There are ways you can help your child. Try to stop symptoms before they develop into PTSI. Set up time to discuss the event. Sit down with your child and use appropriately aged material. Use a soft calming voice and a gentle touch when talking with them. Try to understand their feelings. Give them a chance to vocalize them and don't dismiss them. Talk about your feelings. Let them know it is normal to feel mixed up about a traumatic event. Don't make promises to them that you can't keep.
Engaging in physical expression with children is a great idea. Let them draw to express emotions. Imaginary play with stuffed animals is another great way to release emotions.
If a child become belligerent, talk to them about your personal experiences. Let them know that they have a right to their feelings, however, inappropriate behavior effects everyone. Show them that they are a role model for younger children and how their behavior will be mimicked. Do not alienate them or allow them to alienate themselves.
If they are depressed, continue talking about it. Extreme depression can alter an individual's ability to cope. If they regress, allow them to express their feelings and give it time. Be as consistent as you can with their schedule. Give them a job to do so that their feelings of helplessness and uselessness are minimized. Have children write letters to helpers and first responders.
After a long term disaster, each individual will be effected differently. Background education of the individual can make a huge difference. Did you give the child the ability to take care of themselves? Did you encourage them to be adaptable? Did you explain that unforeseen circumstances may come up and there is a game plan they can use to survive it?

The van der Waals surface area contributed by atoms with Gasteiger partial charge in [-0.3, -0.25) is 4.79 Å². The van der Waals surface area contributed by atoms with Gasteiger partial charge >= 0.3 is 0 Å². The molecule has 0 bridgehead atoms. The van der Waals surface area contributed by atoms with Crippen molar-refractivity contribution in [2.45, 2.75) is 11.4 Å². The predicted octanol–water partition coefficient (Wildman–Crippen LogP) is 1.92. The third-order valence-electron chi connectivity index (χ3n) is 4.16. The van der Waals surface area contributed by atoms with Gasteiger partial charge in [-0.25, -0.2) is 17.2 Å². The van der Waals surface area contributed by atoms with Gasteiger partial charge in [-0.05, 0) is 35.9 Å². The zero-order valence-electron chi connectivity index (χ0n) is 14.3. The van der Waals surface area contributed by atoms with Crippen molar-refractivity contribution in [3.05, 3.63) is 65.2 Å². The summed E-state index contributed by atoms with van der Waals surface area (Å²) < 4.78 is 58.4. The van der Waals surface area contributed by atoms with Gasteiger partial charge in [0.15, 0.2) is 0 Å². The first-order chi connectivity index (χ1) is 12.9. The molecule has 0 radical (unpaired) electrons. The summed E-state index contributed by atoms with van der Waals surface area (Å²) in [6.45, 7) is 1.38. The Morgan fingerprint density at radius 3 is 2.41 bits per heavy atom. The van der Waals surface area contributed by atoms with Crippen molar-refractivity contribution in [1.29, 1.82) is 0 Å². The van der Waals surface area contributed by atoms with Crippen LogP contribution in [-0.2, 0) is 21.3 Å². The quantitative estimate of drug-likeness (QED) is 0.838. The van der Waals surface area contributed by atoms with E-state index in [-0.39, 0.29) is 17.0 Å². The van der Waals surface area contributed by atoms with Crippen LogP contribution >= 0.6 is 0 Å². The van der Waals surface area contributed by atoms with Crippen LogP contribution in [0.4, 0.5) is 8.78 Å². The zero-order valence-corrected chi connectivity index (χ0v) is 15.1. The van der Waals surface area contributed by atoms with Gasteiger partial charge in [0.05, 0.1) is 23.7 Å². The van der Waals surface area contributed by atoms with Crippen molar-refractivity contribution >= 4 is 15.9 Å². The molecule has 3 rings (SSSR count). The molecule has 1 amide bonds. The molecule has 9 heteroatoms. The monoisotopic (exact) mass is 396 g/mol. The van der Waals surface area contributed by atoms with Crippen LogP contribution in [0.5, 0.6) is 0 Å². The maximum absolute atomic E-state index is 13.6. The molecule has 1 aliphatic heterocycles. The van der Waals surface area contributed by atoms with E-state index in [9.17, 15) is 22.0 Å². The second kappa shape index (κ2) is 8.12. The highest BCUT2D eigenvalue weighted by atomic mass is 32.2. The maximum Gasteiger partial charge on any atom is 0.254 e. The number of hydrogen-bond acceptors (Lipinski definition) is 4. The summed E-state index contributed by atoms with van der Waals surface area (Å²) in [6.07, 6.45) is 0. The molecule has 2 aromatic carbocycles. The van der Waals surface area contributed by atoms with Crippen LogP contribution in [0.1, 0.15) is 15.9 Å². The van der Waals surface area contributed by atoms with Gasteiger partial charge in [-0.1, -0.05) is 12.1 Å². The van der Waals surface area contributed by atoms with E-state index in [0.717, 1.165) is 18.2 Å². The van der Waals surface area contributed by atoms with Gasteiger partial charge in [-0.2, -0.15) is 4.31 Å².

Be aware of a child's normal coping mechanisms. Are they healthy outlets or could you assist them to develop more constructive ways to handle trauma?
Children that survive long term traumatic events may have decreased impulse control. They will have an increased risk of depression and suicide. Let them know that there is a family plan and a community plan designed to keep them safe.
Explain to them that you are strong so you can protect them but that doesn't mean that you don't have feelings too. Let them in so they can understand that you recovered and that means they can too.
Make sure your children have a role to play in a traumatic situation. Run drills and make them fun for the family to practice. Let them have a responsibility that they are in charge of. Educate them on what to do before a traumatic event happens. Do not sideline your children when disaster hits. This will make them feel useless and helpless. Listen to them and allow them to contribute to the family recovery plan.
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Sam Bradley, MS, EMT-P, has been in EMS for 38 years as a Paramedic, Clinical and Educational Services Coordinator and ambulance company paramedic field supervisor. She also spent many years as an EMS educator. Sam currently works as a QI consultant and EMS educator for fire departments and communications centers. A prolific writer, she does freelance work for EMS related journals, online publications and textbook publishers. Sam has published a number of fiction stories and is very involved in social media and blogging. Following her passion for disaster EMS, she is the Training Officer for the federal Disaster Medical Assistance Team (DMAT) CA-6. She also dabbles in photography and videography. She is currently residing in Colorado and spends her time working on EMS CE content and writing EMS textbooks and novels. She co-hosts a popular weekly podcast that is in its fifth year. She loves dogs and banana cream pie.